Dealing with individual variability: When telling what is real depends on telling who is acting

Elena Daprati, Selina Wriessnegger, Francesco Lacquaniti

Research output: Contribution to journalArticlepeer-review


You are queuing at the bus stop, and notice that someone suddenly turns her walk into a run: typically, you assume that she wants to catch the bus and may want to tell the driver to wait. Faced with a sudden speed change, rather than considering it bizarre or unnatural, observers attach a meaning to it, and act consequently. In a social context, speed of a movement often bears as much significance as its form, and can be adapted to vehicle precise meanings. This pragmatic rule facilitates decoding of non-verbal messages from other individuals, but may not necessarily apply when observing one's own movements, for which intentions should be informative enough. Hence, the range of motion speeds labeled as 'natural' could be broader for other people's actions compared to one's own. We explored this possibility through a task in which human observers decided whether speed of a gesture had been artificially modified. A virtual hand was presented, which - unbeknownst to participants - moved according to the kinematics of either the observer, or another individual. Although a self/other distinction was never required, participants applied different criteria when dealing with self compared to other people's gestures, suggesting that the brain implicitly extracts identity information before any overt judgment is produced. Interestingly, observers were reluctant to labeling movements of another individual as artificial, in keeping with the hypothesis that large variations in movements' speed can vehicle social messages, and therefore are not regarded a priori as unnatural.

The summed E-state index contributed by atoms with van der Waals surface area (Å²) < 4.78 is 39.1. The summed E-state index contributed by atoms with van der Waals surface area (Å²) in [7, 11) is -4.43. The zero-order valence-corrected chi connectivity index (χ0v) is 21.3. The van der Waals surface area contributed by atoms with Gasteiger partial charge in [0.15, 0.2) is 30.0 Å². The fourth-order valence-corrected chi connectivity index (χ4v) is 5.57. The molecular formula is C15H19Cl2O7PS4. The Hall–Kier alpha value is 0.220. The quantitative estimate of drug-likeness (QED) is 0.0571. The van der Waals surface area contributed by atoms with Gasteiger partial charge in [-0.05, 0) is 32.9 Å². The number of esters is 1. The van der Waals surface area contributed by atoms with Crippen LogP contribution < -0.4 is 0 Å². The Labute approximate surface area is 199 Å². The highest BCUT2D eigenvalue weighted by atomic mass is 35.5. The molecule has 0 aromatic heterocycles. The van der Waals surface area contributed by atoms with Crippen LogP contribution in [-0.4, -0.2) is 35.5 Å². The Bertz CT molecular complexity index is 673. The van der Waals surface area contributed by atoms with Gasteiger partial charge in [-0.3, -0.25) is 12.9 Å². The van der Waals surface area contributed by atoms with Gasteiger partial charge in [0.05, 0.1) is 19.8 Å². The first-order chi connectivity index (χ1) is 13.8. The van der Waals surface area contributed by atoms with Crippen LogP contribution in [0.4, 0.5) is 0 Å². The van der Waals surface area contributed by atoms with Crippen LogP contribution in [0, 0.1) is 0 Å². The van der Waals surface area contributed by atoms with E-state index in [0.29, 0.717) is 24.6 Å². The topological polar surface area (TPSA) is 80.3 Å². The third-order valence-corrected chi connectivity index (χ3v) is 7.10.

Original languageEnglish
Pages (from-to)6-9
Number of pages4
JournalNeuroscience Letters
Issue number1
Publication statusPublished - Jul 1 2011


  • Action observation
  • Biological motion
  • Extra-striate body area
  • Hand gestures
  • Self
  • Social interactions

ASJC Scopus subject areas

  • Neuroscience(all)


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